209-Situation Bad…About to Get Worse

Over the last year, the U.S. government spent $80 million to prop up General Motors and Chrysler. The intent was to save millions of American manufacturing jobs. The benefits seem to be temporary, at best.

Both Chrysler and General Motors are reducing manufacturing capacity in the U.S. and shifting some of that capacity to Mexico. Over the next decade, Mexico is scheduled to gain most of the GM and Chrysler North American production that is discontinued in the United States. The reason isn’t hard to see. GM and Ford workers in the U.S. earn about $55 an hour, including benefits. The same workers in Mexico earn something less than $4 an hour.

Some in the government are upset about GM and Chrysler opening more facilities in Mexico, while U.S. facilities close. These people simply do not understand global economics. If GM and Chrysler keep their production in North America, all that will happen is that GM and Chrysler, backed by the U.S. tax payers and current shareholders, will pay for the excess wages that the domestic UAW employees now earn. If GM and Chrysler do not move their production facilities to places where costs are lower, other companies will do it for them and take their market share with better cars and lower prices. This has been the scenario for the domestic automobile manufacturers for the last twenty years.

No matter what the U.S. members of the UAW choose to do, their future is going to get worse. (See the Symptom & Implication “Foreign competitors are expanding with low prices” on StrategyStreet.com.) Workers in other countries can simply make automobiles cheaper than they can. Chennai, India is a good example. In 2010, this city will produce 1.5 million automobiles. That is well in excess of 10% of the U.S. domestic demand and more than any U.S. state produces. Many major automobile manufacturers have a presence in Chennai.

The investment there is growing much as it is in Mexico. Hyundai, Ford and Nissan are each investing heavily in facilities in Chennai. Hyundai can now produce 650,000 cars a year there. Nissan can produce 400,000 cars annually. This new capacity is coming into a market that already has significant overcapacity in global production facilities. When new low-cost competitors enter the marketplace, they squeeze out the high-cost competitors. Who are the high-cost competitors? Watch where facilities are closing. Oh oh, that seems to be the U.S., where the UAW is holding a significant price/cost umbrella over its low-cost worker competitors, among whom are the Indian and Mexican workers in this story.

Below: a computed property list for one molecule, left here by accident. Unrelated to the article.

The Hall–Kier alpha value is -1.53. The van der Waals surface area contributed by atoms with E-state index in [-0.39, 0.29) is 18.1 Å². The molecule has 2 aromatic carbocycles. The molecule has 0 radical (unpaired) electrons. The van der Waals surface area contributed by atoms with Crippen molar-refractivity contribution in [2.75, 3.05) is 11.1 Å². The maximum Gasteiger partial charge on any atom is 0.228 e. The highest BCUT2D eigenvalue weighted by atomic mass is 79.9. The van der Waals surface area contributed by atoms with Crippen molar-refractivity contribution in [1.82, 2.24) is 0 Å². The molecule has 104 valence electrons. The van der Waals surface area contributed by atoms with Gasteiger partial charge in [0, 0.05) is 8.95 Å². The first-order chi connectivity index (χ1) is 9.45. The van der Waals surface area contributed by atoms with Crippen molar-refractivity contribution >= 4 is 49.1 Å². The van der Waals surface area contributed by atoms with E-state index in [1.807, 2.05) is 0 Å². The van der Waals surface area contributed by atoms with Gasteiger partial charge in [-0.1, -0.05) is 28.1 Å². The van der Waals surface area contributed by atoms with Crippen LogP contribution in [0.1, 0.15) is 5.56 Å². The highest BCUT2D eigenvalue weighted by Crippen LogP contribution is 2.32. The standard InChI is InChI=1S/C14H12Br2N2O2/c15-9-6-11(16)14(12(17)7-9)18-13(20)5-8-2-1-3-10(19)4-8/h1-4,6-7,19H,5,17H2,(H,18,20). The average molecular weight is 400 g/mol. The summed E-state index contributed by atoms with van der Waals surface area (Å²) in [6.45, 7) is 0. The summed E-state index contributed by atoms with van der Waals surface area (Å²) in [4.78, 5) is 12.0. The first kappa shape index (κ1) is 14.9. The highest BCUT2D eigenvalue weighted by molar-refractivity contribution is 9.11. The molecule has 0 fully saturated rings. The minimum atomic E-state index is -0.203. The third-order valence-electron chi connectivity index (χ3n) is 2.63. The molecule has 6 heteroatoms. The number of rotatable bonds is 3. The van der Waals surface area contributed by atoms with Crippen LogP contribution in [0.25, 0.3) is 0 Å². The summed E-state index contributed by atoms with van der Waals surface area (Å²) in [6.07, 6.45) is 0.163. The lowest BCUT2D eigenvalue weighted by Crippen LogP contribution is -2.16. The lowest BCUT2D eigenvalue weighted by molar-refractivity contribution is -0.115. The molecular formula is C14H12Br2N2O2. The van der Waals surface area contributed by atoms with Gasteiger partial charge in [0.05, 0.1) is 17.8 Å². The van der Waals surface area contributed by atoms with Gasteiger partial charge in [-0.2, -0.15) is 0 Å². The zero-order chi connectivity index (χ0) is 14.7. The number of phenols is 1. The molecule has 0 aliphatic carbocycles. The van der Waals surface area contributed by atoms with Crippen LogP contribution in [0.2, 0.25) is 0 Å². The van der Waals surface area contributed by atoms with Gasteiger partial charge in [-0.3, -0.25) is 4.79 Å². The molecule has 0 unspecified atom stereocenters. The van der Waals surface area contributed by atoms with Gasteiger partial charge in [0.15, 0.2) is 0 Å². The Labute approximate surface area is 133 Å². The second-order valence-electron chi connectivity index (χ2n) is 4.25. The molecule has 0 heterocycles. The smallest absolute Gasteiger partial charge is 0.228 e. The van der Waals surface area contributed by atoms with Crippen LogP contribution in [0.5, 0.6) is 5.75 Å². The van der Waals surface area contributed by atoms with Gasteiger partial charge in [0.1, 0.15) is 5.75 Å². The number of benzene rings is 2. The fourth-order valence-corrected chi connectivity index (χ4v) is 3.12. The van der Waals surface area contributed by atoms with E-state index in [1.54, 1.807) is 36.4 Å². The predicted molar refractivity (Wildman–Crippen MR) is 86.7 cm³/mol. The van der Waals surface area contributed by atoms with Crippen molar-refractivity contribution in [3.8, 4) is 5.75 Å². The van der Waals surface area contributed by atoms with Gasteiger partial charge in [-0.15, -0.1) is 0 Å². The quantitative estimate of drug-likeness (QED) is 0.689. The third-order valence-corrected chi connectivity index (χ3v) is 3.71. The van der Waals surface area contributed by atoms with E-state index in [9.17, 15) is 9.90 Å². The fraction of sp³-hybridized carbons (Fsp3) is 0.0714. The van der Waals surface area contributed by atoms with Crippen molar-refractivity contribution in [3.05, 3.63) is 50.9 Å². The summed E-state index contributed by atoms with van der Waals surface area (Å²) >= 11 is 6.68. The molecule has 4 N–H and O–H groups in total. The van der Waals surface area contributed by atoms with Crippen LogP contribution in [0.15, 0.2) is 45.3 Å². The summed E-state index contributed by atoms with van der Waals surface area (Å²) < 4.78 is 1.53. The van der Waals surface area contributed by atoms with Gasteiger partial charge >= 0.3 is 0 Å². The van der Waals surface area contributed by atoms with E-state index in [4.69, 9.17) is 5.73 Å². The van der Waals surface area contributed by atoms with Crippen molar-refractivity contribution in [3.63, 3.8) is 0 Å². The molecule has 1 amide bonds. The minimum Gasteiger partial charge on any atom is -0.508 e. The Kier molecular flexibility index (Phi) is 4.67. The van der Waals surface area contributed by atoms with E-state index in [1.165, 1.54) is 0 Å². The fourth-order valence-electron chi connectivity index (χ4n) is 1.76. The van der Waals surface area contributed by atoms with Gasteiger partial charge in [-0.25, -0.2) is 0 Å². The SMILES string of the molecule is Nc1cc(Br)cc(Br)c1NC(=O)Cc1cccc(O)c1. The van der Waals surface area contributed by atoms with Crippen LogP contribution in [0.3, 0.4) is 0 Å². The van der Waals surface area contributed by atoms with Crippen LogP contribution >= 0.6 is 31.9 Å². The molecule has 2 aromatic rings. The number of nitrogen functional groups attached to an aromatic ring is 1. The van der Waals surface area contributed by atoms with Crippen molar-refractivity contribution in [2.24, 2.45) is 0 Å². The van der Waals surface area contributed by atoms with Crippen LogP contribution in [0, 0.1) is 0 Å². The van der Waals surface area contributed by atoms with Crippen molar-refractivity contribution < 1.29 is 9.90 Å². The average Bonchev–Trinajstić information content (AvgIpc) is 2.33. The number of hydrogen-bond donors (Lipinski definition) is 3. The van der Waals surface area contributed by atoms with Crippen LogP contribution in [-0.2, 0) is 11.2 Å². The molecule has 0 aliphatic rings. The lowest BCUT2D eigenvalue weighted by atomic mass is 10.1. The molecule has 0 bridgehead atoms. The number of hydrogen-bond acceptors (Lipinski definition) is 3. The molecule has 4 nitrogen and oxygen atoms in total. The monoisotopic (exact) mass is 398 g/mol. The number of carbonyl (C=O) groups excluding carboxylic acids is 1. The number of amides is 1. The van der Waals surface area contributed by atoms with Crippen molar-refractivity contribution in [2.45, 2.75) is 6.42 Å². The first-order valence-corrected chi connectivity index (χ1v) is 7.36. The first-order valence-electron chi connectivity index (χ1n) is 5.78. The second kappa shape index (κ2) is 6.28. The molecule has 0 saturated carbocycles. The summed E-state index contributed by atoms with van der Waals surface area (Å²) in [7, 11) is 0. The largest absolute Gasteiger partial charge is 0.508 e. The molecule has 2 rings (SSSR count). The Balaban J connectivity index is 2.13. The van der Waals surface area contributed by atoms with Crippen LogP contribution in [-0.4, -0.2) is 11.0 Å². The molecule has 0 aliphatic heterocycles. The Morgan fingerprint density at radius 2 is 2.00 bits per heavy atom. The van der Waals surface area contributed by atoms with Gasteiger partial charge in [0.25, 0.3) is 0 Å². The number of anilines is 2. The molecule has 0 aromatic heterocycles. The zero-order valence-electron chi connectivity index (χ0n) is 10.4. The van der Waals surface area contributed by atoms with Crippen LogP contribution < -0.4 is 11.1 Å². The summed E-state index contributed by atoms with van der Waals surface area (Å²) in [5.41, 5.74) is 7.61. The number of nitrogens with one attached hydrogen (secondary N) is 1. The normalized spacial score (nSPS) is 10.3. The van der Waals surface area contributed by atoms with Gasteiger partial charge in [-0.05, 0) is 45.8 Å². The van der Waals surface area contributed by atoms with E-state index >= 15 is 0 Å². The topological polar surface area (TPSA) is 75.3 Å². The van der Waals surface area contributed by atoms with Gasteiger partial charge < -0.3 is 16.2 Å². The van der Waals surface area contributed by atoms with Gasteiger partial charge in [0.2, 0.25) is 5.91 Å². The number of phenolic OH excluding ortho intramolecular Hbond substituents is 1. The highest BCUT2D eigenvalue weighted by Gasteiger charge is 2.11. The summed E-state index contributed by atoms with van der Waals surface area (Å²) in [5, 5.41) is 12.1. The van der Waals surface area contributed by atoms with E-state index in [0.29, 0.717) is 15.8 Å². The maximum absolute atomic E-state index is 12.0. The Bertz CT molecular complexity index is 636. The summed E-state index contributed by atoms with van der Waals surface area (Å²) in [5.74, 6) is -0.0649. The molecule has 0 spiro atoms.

This will not have a pretty ending for the United Auto Workers, neither for those working nor for retirees.

Posted 8/2/10


Both Mexico and India continue to be major and growing participants in the global automobile market.

The Mexican government offers tax holidays and tax breaks for companies opening plants in Mexico. The country’s labor and energy costs are substantially lower than those of the US. Today more than 40 brands produce nearly 400 different models in Mexico due to these low costs. Mexico is now the second largest automobile manufacturing nation in the Western Hemisphere, after United States. The Mexican industry can produce technologically complex components and engages in its own research and development.

India’s automotive industry is now the fourth largest in the world. The country is also the fifth largest automobile market in the world, surpassing Germany in 2020.

Mexico and India began as Price Leader companies producing low-end products. With time and experience, these two countries can now produce technologically advanced products competing with Standard Leader products in the global market. See HERE and HERE for more perspective.




If you face a competitive marketplace, read these blogs. We wrote them to help you make better decisions on segments, products, prices and costs based on the experience of companies in over 85 competitive industries. Much of the world suffered a severe recession from 2008 to 2011. During that time, we wrote more than 270 blogs using publicly available information and our Strategystreet system to project what would happen in various companies and industries who were living in those hostile environments. In 2022, we updated each of these blogs to describe what later took place. You can use these updated blogs to see how the Strategystreet system works and how it can lead you to better decisions.